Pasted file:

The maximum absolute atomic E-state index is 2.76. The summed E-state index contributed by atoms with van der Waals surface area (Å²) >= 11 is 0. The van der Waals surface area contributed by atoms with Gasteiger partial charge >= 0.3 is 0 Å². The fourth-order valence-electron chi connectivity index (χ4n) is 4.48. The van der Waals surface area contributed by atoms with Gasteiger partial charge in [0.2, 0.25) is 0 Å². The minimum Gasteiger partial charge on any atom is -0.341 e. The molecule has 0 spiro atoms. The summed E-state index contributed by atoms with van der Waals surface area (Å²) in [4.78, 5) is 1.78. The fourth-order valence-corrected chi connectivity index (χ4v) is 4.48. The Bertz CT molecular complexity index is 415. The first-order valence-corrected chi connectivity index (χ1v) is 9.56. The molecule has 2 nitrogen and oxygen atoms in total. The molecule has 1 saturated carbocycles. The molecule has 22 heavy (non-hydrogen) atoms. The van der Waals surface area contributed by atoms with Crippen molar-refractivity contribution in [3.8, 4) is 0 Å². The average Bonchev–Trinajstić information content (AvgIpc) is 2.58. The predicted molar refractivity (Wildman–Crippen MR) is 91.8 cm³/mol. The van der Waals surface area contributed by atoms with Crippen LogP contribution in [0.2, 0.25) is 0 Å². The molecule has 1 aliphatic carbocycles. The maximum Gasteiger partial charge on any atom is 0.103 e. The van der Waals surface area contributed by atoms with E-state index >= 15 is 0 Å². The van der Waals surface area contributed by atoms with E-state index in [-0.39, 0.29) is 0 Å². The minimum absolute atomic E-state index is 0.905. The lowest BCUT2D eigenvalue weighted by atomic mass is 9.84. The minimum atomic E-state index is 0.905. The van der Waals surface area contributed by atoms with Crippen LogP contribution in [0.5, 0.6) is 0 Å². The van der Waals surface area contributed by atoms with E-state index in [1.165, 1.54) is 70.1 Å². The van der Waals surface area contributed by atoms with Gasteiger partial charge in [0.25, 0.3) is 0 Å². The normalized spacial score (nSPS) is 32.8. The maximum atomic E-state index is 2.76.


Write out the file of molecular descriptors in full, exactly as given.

The maximum absolute atomic E-state index is 2.76. The summed E-state index contributed by atoms with van der Waals surface area (Å²) >= 11 is 0. The van der Waals surface area contributed by atoms with Gasteiger partial charge >= 0.3 is 0 Å². The fourth-order valence-electron chi connectivity index (χ4n) is 4.48. The van der Waals surface area contributed by atoms with Gasteiger partial charge in [0.2, 0.25) is 0 Å². The minimum Gasteiger partial charge on any atom is -0.341 e. The molecule has 0 spiro atoms. The summed E-state index contributed by atoms with van der Waals surface area (Å²) in [4.78, 5) is 1.78. The fourth-order valence-corrected chi connectivity index (χ4v) is 4.48. The Bertz CT molecular complexity index is 415. The first-order valence-corrected chi connectivity index (χ1v) is 9.56. The molecule has 2 nitrogen and oxygen atoms in total. The molecule has 1 saturated carbocycles. The molecule has 22 heavy (non-hydrogen) atoms. The van der Waals surface area contributed by atoms with Crippen molar-refractivity contribution in [3.8, 4) is 0 Å². The average Bonchev–Trinajstić information content (AvgIpc) is 2.58. The predicted molar refractivity (Wildman–Crippen MR) is 91.8 cm³/mol. The van der Waals surface area contributed by atoms with Crippen LogP contribution in [0.2, 0.25) is 0 Å². The molecule has 1 aliphatic carbocycles. The maximum Gasteiger partial charge on any atom is 0.103 e. The van der Waals surface area contributed by atoms with E-state index >= 15 is 0 Å². The van der Waals surface area contributed by atoms with E-state index in [-0.39, 0.29) is 0 Å². The minimum absolute atomic E-state index is 0.905. The lowest BCUT2D eigenvalue weighted by atomic mass is 9.84. The minimum atomic E-state index is 0.905. The van der Waals surface area contributed by atoms with Crippen LogP contribution in [0.5, 0.6) is 0 Å². The van der Waals surface area contributed by atoms with E-state index in [1.165, 1.54) is 70.1 Å². The van der Waals surface area contributed by atoms with Gasteiger partial charge in [0.25, 0.3) is 0 Å². The normalized spacial score (nSPS) is 32.8. The maximum atomic E-state index is 2.76.